As grassroots resistance against the lockdown gains momentum and more parts of the country declare themselves free territory, we will soon have unprecedented opportunities to remake our world. As lockdowner governors are voted out and driven from office, we will have plenty of chances to give force of law to the hope kindled by the pro-freedom, Black Lives Matter and Metoo movements. On his powerful, purposeful, evocative new concert recording Live From the Prison Nation – streaming at Bandcamp – trumpeter Alonzo Demetrius addresses the ongoing need to put an end to the New Jim Crow.
This is a suite in the Ellington tradition, with stern echoes of Mingus and also the shadowy intensity of Darcy James Argue at his most concise. The opening track, Expectations begins with a troubled, suspenseful pedalpoint behind narrator’s Angela Davis’ commentary on what to do with prisons: she wants to abolish them. From there the group rise to an anthemic descending riff and then allusive variations, the bandleader shifting from somber to triumphantly fluttering, echoed by tenor saxophonist Yesseh Furaha-Ali. Pianist Daniel Abraham Jr. and bassist Benjamin Jephta maintain a low-key, mysterious presence as drummer Brian Richburg subtly raises the ante. The sudden shift to Abraham’s moody solo as the horns drop out is stunning.
Likewise, the group waft and simmer through The Principle, a haunting, allusively modal tone poem of sorts, the bandleader’s trumpet awash in reverb and digital sustain until he finally cuts loose. There’s a fade up and then out of Yesseh’s Interlude, a brief, thoughtful Furaha-Ali solo.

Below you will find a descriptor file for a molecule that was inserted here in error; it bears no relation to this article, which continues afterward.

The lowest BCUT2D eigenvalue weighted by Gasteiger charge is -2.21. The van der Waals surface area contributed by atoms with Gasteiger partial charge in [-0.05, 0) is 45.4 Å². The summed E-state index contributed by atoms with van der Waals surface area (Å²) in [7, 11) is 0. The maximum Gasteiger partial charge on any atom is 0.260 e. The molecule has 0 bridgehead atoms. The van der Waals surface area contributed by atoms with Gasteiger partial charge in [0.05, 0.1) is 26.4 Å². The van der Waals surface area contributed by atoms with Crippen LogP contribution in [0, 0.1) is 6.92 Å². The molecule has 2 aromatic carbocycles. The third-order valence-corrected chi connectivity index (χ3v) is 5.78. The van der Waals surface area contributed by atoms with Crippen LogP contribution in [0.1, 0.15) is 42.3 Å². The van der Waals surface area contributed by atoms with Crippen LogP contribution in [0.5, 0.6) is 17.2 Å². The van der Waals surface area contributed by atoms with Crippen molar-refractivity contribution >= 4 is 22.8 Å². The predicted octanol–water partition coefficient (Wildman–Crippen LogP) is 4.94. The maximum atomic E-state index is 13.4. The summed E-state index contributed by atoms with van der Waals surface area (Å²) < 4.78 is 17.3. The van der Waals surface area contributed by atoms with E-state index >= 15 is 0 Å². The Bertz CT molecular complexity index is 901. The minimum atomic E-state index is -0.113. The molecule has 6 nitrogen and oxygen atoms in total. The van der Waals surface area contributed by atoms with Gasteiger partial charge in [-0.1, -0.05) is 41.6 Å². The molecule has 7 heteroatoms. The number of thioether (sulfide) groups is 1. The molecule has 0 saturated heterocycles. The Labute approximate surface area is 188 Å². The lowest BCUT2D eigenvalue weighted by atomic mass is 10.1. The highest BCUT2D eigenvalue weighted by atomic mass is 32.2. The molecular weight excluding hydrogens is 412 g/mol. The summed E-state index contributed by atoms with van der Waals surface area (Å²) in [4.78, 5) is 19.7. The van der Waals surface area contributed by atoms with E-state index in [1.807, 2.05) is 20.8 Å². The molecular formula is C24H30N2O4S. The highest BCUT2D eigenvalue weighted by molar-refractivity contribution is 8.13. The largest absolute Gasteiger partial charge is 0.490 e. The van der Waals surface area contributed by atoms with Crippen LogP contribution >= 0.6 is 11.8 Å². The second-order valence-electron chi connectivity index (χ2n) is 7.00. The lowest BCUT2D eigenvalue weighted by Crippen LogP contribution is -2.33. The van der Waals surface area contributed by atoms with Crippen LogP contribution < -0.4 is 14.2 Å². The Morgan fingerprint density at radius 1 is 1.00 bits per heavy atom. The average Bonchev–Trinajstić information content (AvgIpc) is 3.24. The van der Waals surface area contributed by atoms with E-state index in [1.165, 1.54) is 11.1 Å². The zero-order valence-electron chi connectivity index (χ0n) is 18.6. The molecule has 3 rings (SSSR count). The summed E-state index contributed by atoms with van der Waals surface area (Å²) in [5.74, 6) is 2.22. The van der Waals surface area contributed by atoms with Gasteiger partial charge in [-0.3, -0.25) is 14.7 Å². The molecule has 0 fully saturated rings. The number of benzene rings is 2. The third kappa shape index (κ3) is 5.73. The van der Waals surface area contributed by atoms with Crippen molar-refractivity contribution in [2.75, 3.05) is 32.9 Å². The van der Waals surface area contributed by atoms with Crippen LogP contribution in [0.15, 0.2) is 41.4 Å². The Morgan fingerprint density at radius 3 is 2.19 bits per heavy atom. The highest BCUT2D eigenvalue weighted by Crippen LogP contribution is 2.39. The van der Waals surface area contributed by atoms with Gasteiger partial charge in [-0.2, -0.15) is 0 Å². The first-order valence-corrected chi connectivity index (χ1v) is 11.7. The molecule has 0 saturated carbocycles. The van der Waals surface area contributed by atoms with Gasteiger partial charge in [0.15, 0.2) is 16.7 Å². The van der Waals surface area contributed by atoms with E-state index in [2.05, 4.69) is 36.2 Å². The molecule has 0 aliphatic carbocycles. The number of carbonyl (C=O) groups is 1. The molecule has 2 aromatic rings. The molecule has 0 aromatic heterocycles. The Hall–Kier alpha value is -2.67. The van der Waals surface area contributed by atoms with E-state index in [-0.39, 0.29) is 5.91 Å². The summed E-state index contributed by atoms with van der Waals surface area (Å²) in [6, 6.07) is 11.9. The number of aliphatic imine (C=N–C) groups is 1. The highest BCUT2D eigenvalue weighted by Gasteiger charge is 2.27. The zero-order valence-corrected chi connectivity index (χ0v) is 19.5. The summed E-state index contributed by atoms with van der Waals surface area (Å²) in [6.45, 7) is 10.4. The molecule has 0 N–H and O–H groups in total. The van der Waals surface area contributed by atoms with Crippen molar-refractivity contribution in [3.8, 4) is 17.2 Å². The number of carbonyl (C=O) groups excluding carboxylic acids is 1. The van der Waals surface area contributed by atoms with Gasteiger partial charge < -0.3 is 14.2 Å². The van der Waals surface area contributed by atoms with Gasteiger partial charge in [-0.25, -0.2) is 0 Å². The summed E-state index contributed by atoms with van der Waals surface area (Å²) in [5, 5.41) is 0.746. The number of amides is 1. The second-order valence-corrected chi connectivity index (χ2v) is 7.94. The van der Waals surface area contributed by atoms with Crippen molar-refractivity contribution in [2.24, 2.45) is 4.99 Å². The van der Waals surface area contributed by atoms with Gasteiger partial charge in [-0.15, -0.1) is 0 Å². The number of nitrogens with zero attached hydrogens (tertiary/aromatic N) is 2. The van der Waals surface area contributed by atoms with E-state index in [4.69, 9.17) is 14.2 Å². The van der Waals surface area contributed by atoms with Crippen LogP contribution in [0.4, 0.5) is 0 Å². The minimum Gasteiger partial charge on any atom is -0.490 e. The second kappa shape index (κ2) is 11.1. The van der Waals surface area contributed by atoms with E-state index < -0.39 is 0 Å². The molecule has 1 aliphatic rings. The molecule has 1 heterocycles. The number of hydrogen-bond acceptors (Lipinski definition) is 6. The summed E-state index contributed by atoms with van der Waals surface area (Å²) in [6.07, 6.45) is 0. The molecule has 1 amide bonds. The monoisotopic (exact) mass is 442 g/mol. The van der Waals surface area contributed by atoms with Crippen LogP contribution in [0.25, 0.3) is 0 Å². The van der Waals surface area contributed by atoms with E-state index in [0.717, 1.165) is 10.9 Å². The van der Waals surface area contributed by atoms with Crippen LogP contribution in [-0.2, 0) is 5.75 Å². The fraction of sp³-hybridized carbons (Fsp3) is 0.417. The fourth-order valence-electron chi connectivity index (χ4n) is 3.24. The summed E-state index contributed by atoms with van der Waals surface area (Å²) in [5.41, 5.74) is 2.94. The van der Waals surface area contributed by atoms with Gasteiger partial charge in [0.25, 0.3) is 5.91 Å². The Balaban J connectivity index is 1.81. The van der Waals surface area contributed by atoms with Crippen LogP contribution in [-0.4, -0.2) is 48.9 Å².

“It is only movements that bring change…movements work,” author and wrongfully convicted death row prisoner Mumia Abu-Jamal reminds in his voiceover for Mumia’s Guidance, a similarly brooding backdrop with soulful, low-key trumpet and sax solos. “We live in an era where the very notion of a movement sems strange or oddly out of time. That is so because over the last half century, the state has worked hard to disappear the memory of the movements of the 60s or for that matter any other time in us history. It has utilized the the media, the academy and public schools to present a false and misleading historical narrative to confuse people so they cannot see how movements grow, interact, swell and finally present such position unto the public square..”
Demetrius closes the album with his most epic composition, the anti-police brutality tableau F.O.O. Shit. The group rises ominously over sounds of community-building in the streets; Jephta’s pensive four-chord electric bass riffs anchor and then launch a tightly clustering, expansive sax solo. A sinister tritone flourish from Abraham signals that there’s plenty of trouble ahead and work to do as Jephta booms in the distance, Demetrius shifting from grim, Middle Eastern-tinged allusions to spacious, reflective, Wadada Leo Smith-like motives. The slow upward drive backs away just short of a conflagration
This isn’t just one of the best and most relevant jazz albums of the year; it’s one of the best and most relevant albums of the past several years, period. And if Demetrius hadn’t had the presence of mind to record this show, today he and the band would have to make the long trip to Florida, or South Dakota, or Council, Idaho to make the album. That’s how twisted this country became in 2020.